INDIANAPOLIS — One year ago, Heather and Kevin Garvey faced the toughest situation of their lives.
"No one wants to think about that," Kevin said. "No one ever wants to envision having to make that difficult choice to say I'm going to put my child in a hospice care situation."
Their son, Mason, passed away after a lengthy battle with rhabdomyosarcoma at nine years old.
"After our experience, we started to reflect a little bit on what had happened, and we both felt like there was a reason this happened to Mason and to our family. And we felt called to do something," Heather said.
At the end of Mason's life, the Garvey's found the hospice care their son received wasn't sufficient and didn't fit the needs of a child.
"When we found out that the palliative care program here was almost solely funded by donations to find that out was completely shocking to us because it is such an important program," Heather said. "If we can just educate people, because I feel if people hear that, they're also going to be shocked and say 'wow, that's not right. That's unacceptable, that shouldn't be that way.'"
Mason's final day on earth, the doctor who treated him at Riley Hospital for Children showed up at the Garvey's home on his day off and made sure he was properly cared for during his final moments.
"It's still, a year later for me, emotional to talk about," said Dr. Adam Hill, the Division Chief of Pediatric Palliative Care at Riley Hospital for Children. "It was one of the most difficult, but also one of the most important days of my life as a doctor. To go out there and be with them in their home and make sure that he was loved and cared for with respect."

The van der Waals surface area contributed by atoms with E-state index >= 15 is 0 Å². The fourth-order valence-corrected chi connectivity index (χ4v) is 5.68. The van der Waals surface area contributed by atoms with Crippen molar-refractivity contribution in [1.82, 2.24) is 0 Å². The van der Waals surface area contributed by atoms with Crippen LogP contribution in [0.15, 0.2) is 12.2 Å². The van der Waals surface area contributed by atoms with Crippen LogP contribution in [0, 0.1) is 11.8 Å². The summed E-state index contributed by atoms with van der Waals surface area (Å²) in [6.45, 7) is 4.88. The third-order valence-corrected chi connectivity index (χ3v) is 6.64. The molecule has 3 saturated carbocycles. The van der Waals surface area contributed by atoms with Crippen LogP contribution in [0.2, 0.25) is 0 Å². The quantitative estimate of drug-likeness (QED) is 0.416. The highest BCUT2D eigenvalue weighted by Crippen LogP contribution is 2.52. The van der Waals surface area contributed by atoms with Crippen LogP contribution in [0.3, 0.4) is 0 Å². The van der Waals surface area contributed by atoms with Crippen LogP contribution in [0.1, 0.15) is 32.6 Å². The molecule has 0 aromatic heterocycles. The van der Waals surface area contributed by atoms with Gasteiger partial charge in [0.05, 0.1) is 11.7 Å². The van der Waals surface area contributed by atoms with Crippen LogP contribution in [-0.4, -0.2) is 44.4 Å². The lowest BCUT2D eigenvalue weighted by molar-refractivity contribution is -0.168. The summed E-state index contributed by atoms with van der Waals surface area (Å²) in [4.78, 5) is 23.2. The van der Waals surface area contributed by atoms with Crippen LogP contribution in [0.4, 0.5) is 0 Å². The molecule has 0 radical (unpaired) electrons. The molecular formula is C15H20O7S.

Wednesday, Dr. Hill and the Garvey's met in person for the first time since the day of Mason's passing.
"He was able to come to our house and he worked really, really hard to get Mason in a comfortable place and we will forever be grateful for that," Heather said.
"Sometimes maybe that story isn't told of how it affects the doctors and nurses that care for loved ones that leave a special place in our heart for the rest of our lives," Hill said.
A year later, Dr. Hill is an ally on the Garvey's quest to improve palliative care for children.
"I think part of their legacy and Mason's legacy is to help build and help us build more support and more support services, more staff, more team to really be able to meet the needs of families 24 hours a day," Hill said.
"This is hard. Heather and my life are forever changed because of what's happened, but it doesn't have to all be bad," Kevin said. "It's not easy, it will never be easy, but if there's anything we can do to help make that a little bit less burdensome, I think we want to do that."
This week, the Garvey's launched a fundraising website to help families who will need palliative care for their child in the future. You can visit that site here. The Garvey's say they hope to raise $10,000 by the end of 2021.